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Foreign Investor Visas: Policies and Issues

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Publication Date: February 2009

Publisher(s): Library of Congress. Congressional Research Service

Series: RL33844

Topic: Law and ethics (Immigration law)

Abstract:

In the 110th Congress, issues surrounding the entry of foreign investors into the United States are likely to spark legislative debate as Members contemplate comprehensive immigration reform. Congress may face decisions regarding the possible renewal of the immigrant investor visa pilot program, as well as the expansion of the E-2 nonimmigrant treaty investor visa.

There are currently two categories of nonimmigrant investor visas and one category of immigrant investor visa for legal permanent residents (LPR). The visa categories used for nonimmigrant investors are: E-1 for treaty traders; and the E-2 for treaty investors. The visa category used for immigrant investors is the fifth preference employment-based (EB-5) visa category. According to Department of Homeland Security (DHS) statistics, there were 192,843 nonimmigrant investor visa arrivals in the United States in FY2005. For the same time frame, DHS reported the arrival of 346 LPR investors.

When viewed from a comparative perspective, the investor visas of the United States are most closely mirrored by those of Canada. The LPR investor visa draws especially strong parallels to the Canadian immigrant investor visa, since the latter served as the model for the former. Comparing the admissions data between these two countries, however, reveals that the Canadian investor provision attracts many times the number of investors of its United States counterpart. Yet, both countries showed an upward trend in immigrant investor visas in the last two years.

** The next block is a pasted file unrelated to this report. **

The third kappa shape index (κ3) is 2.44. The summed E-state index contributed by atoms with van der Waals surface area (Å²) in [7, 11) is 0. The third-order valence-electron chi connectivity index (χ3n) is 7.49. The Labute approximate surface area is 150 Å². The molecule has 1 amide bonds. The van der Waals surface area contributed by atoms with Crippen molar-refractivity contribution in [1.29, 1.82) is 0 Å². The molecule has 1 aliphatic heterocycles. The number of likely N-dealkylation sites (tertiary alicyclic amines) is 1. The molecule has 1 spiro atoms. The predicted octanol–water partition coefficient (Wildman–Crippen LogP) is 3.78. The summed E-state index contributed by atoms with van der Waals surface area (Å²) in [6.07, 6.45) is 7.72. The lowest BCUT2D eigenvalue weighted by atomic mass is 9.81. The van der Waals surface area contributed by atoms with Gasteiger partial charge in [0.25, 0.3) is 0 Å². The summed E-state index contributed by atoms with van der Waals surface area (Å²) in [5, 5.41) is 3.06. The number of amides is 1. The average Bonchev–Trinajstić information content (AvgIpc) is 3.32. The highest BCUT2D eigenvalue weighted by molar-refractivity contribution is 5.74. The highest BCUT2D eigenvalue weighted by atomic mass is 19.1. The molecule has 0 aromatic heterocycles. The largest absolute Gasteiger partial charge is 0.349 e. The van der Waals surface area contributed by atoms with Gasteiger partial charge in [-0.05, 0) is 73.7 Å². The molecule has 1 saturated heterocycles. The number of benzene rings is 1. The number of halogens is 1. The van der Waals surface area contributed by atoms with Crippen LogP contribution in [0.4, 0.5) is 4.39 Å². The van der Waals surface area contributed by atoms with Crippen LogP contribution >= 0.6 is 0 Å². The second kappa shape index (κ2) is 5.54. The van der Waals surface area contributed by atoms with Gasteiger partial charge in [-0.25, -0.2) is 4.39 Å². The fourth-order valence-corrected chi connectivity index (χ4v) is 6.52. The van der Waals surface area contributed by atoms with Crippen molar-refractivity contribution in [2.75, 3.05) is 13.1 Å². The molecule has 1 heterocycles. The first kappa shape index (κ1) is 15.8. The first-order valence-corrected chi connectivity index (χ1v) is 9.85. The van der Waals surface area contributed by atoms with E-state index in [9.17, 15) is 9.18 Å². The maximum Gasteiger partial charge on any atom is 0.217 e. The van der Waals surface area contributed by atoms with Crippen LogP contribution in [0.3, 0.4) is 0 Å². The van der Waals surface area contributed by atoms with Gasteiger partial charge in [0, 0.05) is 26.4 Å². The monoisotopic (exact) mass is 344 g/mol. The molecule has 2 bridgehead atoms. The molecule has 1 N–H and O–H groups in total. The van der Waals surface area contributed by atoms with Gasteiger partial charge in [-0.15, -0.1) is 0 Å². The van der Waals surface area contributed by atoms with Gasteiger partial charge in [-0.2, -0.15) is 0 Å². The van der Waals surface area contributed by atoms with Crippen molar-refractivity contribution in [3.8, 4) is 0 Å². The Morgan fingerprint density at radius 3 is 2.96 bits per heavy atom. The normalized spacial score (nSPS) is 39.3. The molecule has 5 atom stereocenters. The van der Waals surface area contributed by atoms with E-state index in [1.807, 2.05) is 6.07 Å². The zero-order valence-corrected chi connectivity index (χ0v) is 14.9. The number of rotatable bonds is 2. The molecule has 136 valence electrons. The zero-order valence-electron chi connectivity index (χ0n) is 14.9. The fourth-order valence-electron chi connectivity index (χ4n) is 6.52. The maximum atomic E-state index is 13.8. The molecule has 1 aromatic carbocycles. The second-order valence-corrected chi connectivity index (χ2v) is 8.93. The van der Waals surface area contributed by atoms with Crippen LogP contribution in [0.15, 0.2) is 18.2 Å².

The investor visas offered by the United States operate on the principle that foreign direct investment into the United States should spur economic growth in the United States. According to the classical theory, if these investments are properly targeted towards the U.S. labor force's skill sets, it should reduce the international migration pressures on U.S. workers. To attract foreign investors, research indicates that temporary migrants are motivated most significantly by employment and wage prospects, while permanent migrants are motivated by professional and social mobility. Theoretically, however, it is unclear to what extent potential migration provides additional incentive for investment activity. Investors from developed countries may sometimes lack incentive to settle in the United States since they can achieve foreign direct investment (FDI) and similar standards of living from their home country. Yet, in cases where foreign investors have been attracted, the economic benefits have been positive and significant.

Immigrant investors have been subject to notable administrative efforts in the past couple of years. Attention has been focused on immigrant investment projects, which DHS has sought to expand. In 2005, DHS developed the Investor and Regional Center Unit (IRCU) to govern matters concerning LPR investor visas and investments to better adjudicate petitions and coordinate investments. In part because of these efforts, working with foreign financing from the immigrant investor program has become highly attractive for many domestic investors, particularly through limited partnerships. This report will be updated as warranted.